THESE TIMES: Welcome to my castle

While discovering my ancestors, I also learned my family has its very own palace in Germany.

Check out the gorgeous main entryway to my castle.
Check out the gorgeous main entryway to my castle.
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I am royalty. Well, my family has its own castle. OK, OK, it’s really just a crumbling remainder of the majestic palace of yore. But — it’s a castle, nonetheless. And it bears my name. The origins, anyway.

It was exciting to find out I have a castle, but then I learned I have a whole village honoring me. (Please don’t burst my bubble.) I’m on my way to haute and elite.

The remains of Questenberg Castle are visible in the steep Harz Mountains above the small Questenberg village in Saxony-Anhalt, Germany. It supposedly means “crested peak” or “plumed mountain.”

Whether we sign our name Questenberg, Quissinborow, Questynbery, Questenbury, Quisenberry, Quesenberry or, my personal favorite, Quesinberry — we are just one big probably-most-of-us-are-happy family.

It is believed that all of us Q’s are descended from one man. High up in our ancestral tree is the granddaddy of us all: Tielmann von Questenberg, born in Brunswick, Germany, around 1380.

He is noted as being the first to bear the surname Questenberg in our lineage.

I discovered a book on the families of that region that says the Questenbergs “rose in three generations from ordinary burghers to be barons, counts and imperial counts.”

I’m so proud of them; talk about social climbers.

Some sources say Tielmann’s father’s name was Heinrich, others say his name was Hermann — Lord Hermann, Count von Questenberg, an “Imperial Councillor of His Roman Imperial Majesty.” How’s that for a title?

So, technically, he was the count “of” Questenberg; it wasn’t his last name.

I also learned that two generations after Papa Tielmann, we married an English woman and settled in Canterbury, England. By then, the name had evolved.

We crossed the great pond to Virginia in the 1600s, made a few more spelling changes to the name, moved to Kentucky in the late 1780s and stayed there for many generations.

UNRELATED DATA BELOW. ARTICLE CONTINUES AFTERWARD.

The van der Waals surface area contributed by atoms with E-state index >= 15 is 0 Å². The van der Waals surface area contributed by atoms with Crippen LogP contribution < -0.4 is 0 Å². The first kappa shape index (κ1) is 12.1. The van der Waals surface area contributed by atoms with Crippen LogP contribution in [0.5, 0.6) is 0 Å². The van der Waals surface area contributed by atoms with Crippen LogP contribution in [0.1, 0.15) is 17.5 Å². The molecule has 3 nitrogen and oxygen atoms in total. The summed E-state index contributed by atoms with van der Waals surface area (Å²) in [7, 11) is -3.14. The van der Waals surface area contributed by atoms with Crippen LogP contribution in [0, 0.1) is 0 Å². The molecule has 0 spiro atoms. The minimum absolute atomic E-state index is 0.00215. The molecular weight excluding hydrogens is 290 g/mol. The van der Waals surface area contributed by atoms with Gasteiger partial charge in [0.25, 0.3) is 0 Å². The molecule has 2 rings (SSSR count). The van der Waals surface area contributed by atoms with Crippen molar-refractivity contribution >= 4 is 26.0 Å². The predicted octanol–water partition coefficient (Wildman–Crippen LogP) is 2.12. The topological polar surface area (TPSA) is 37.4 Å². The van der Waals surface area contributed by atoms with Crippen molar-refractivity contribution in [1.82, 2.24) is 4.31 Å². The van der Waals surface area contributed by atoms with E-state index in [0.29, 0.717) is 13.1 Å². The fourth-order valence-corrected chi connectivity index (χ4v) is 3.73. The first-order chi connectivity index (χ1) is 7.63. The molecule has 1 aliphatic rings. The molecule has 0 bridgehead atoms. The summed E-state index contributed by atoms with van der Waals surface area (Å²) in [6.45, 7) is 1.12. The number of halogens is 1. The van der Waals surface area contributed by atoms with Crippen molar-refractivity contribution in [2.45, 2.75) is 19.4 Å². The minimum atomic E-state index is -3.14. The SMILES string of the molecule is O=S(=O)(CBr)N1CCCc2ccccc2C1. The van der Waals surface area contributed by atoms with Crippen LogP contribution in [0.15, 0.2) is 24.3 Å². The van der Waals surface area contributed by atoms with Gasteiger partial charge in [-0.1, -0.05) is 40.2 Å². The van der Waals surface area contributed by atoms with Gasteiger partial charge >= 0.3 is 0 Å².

It has been fascinating to search on and see original documents that were created decades before I was born. The U.S. Census conducts a headcount of the population every 10 years, and it’s easy to discover who was living under the same roof at a given time.

I have found that early census officials wrote illegibly and were prone to misspelling names, and the earlier the census, the more chances there are of an incorrect name. Many people could not spell their own names, so the census takers had to guess the spelling of the name based on how it was phonetically pronounced.

I personally know the struggle people have when it comes to correctly pronouncing or spelling my last name. It’s been butchered my entire life.

The name is revered in Germany even today. If you ever find yourself visiting Questenberg — and why wouldn’t you? — you need to go in the spring to witness something that is sure to be really fun — the Questen Festival, or Questenfest! I’m betting the annual event’s modern-day version includes a photo of me somewhere in the celebration.

The spring festival is an old village tradition that takes place on Pentecost weekend and involves an ancient pagan sun wheel (the queste) and a tree (the questenbaum).

As the village’s history dictates, a peeled oak trunk is carried up a high hill by the village’s manly men every 10 years. It is decorated with a wreath made of tree branches and two tassels made of birch twigs.

At sunrise on the Monday after Pentecost, the villagers remove the old wreath and burn it. In the afternoon, a wreath and tassels made from fresh birch and beech green are tied to the trunk until the next year’s festival.

There are several versions of the reason for the celebration. One legend says the castle lord lost his daughter in the nearby forest and asked the villagers to help look for her. On the third day of the Pentecost holiday, they found her in a field playing with a crest with two tassels.

Some guy’s blog said it represented war, order and organized society. Another explanation is that it was originally a fertility symbol. Another called it a Germanic sun cult. I swear I’m not making this up.

At the top of my bucket list is to visit Questenberg and Questenberg Castle, definitely in the springtime. I wonder if Quesinberrys get free admission or a free refrigerator magnet?

Also on my list is a visit to Carew Castle, a family get-away in Wales on another branch of Daddy’s tree on his mother’s side. But that’s a story for another time.

Isn’t ancestry fascinating? You might want to see what your ancestors were up to. You could have a castle, village or festival, too.

The remains of our family castle look over the village of Questenberg in Germany.
The remains of our family castle look over the village of Questenberg in Germany.
In its heyday, Questenberg Castle probably was quite lovely.
In its heyday, Questenberg Castle probably was quite lovely.




Amy Quesinberry

Community Editor Amy Quesinberry was born at the old West Orange Memorial Hospital and raised in Winter Garden. Aside from earning her journalism degree from the University of Georgia, she hasn’t strayed too far from her hometown and her three-mile bubble. She grew up reading The Winter Garden Times and knew in the eighth grade she wanted to write for her community newspaper. She has been part of the writing and editing team since 1990.

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